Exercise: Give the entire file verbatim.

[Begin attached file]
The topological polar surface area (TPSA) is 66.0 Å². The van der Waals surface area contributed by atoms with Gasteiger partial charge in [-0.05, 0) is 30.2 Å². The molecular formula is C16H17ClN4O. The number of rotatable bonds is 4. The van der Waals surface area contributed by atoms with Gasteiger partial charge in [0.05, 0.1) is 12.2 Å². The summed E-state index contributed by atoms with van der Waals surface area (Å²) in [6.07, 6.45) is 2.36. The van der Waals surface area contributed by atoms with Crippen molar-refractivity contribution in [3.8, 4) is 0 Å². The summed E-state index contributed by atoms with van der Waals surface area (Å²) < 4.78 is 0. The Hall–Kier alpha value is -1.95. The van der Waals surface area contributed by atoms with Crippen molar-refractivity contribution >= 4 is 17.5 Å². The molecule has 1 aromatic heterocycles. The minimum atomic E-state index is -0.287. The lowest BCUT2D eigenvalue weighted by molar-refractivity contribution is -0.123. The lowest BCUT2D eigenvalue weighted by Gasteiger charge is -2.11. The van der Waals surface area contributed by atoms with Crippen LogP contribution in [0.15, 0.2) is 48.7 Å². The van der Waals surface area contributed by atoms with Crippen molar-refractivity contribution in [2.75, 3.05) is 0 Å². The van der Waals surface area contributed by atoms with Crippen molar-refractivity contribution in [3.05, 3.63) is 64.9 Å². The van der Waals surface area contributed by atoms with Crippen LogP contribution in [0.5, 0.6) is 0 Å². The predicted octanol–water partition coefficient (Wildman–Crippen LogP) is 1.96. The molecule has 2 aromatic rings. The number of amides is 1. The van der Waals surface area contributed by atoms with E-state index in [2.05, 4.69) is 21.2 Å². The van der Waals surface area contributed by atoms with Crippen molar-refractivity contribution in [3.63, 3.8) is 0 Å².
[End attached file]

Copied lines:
The topological polar surface area (TPSA) is 66.0 Å². The van der Waals surface area contributed by atoms with Gasteiger partial charge in [-0.05, 0) is 30.2 Å². The molecular formula is C16H17ClN4O. The number of rotatable bonds is 4. The van der Waals surface area contributed by atoms with Gasteiger partial charge in [0.05, 0.1) is 12.2 Å². The summed E-state index contributed by atoms with van der Waals surface area (Å²) in [6.07, 6.45) is 2.36. The van der Waals surface area contributed by atoms with Crippen molar-refractivity contribution in [3.8, 4) is 0 Å². The summed E-state index contributed by atoms with van der Waals surface area (Å²) < 4.78 is 0. The Hall–Kier alpha value is -1.95. The van der Waals surface area contributed by atoms with Crippen molar-refractivity contribution >= 4 is 17.5 Å². The molecule has 1 aromatic heterocycles. The minimum atomic E-state index is -0.287. The lowest BCUT2D eigenvalue weighted by molar-refractivity contribution is -0.123. The lowest BCUT2D eigenvalue weighted by Gasteiger charge is -2.11. The van der Waals surface area contributed by atoms with Crippen LogP contribution in [0.15, 0.2) is 48.7 Å². The van der Waals surface area contributed by atoms with Crippen molar-refractivity contribution in [2.75, 3.05) is 0 Å². The van der Waals surface area contributed by atoms with Crippen molar-refractivity contribution in [3.05, 3.63) is 64.9 Å². The van der Waals surface area contributed by atoms with Crippen LogP contribution in [0.5, 0.6) is 0 Å². The predicted octanol–water partition coefficient (Wildman–Crippen LogP) is 1.96. The molecule has 2 aromatic rings. The number of amides is 1. The van der Waals surface area contributed by atoms with E-state index in [2.05, 4.69) is 21.2 Å². The van der Waals surface area contributed by atoms with Crippen molar-refractivity contribution in [3.63, 3.8) is 0 Å².